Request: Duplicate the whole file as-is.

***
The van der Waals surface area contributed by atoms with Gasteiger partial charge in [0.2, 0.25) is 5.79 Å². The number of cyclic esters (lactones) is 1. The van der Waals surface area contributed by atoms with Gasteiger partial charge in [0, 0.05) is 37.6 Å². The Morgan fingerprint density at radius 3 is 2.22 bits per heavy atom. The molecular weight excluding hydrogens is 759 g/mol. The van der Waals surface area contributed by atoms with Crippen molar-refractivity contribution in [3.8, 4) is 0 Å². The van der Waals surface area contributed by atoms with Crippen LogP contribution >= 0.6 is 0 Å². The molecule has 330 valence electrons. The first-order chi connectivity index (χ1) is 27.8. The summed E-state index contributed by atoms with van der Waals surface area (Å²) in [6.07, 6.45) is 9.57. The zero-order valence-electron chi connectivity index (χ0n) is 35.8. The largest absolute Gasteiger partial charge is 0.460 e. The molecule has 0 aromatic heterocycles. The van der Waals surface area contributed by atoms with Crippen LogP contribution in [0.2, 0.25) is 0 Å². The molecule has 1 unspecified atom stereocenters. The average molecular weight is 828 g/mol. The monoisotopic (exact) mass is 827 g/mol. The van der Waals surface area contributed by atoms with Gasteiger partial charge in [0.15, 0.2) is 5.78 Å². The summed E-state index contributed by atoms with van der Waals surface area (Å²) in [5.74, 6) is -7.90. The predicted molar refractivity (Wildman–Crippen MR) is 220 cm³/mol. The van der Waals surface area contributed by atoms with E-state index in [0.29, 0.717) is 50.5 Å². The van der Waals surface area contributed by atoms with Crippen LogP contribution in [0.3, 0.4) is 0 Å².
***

The van der Waals surface area contributed by atoms with Gasteiger partial charge in [0.2, 0.25) is 5.79 Å². The number of cyclic esters (lactones) is 1. The van der Waals surface area contributed by atoms with Gasteiger partial charge in [0, 0.05) is 37.6 Å². The Morgan fingerprint density at radius 3 is 2.22 bits per heavy atom. The molecular weight excluding hydrogens is 759 g/mol. The van der Waals surface area contributed by atoms with Crippen molar-refractivity contribution in [3.8, 4) is 0 Å². The van der Waals surface area contributed by atoms with Crippen LogP contribution >= 0.6 is 0 Å². The molecule has 330 valence electrons. The first-order chi connectivity index (χ1) is 27.8. The summed E-state index contributed by atoms with van der Waals surface area (Å²) in [6.07, 6.45) is 9.57. The zero-order valence-electron chi connectivity index (χ0n) is 35.8. The largest absolute Gasteiger partial charge is 0.460 e. The molecule has 0 aromatic heterocycles. The van der Waals surface area contributed by atoms with Crippen LogP contribution in [0.2, 0.25) is 0 Å². The molecule has 1 unspecified atom stereocenters. The average molecular weight is 828 g/mol. The monoisotopic (exact) mass is 827 g/mol. The van der Waals surface area contributed by atoms with Gasteiger partial charge in [0.15, 0.2) is 5.78 Å². The summed E-state index contributed by atoms with van der Waals surface area (Å²) in [5.74, 6) is -7.90. The predicted molar refractivity (Wildman–Crippen MR) is 220 cm³/mol. The van der Waals surface area contributed by atoms with E-state index in [0.29, 0.717) is 50.5 Å². The van der Waals surface area contributed by atoms with Crippen LogP contribution in [0.3, 0.4) is 0 Å².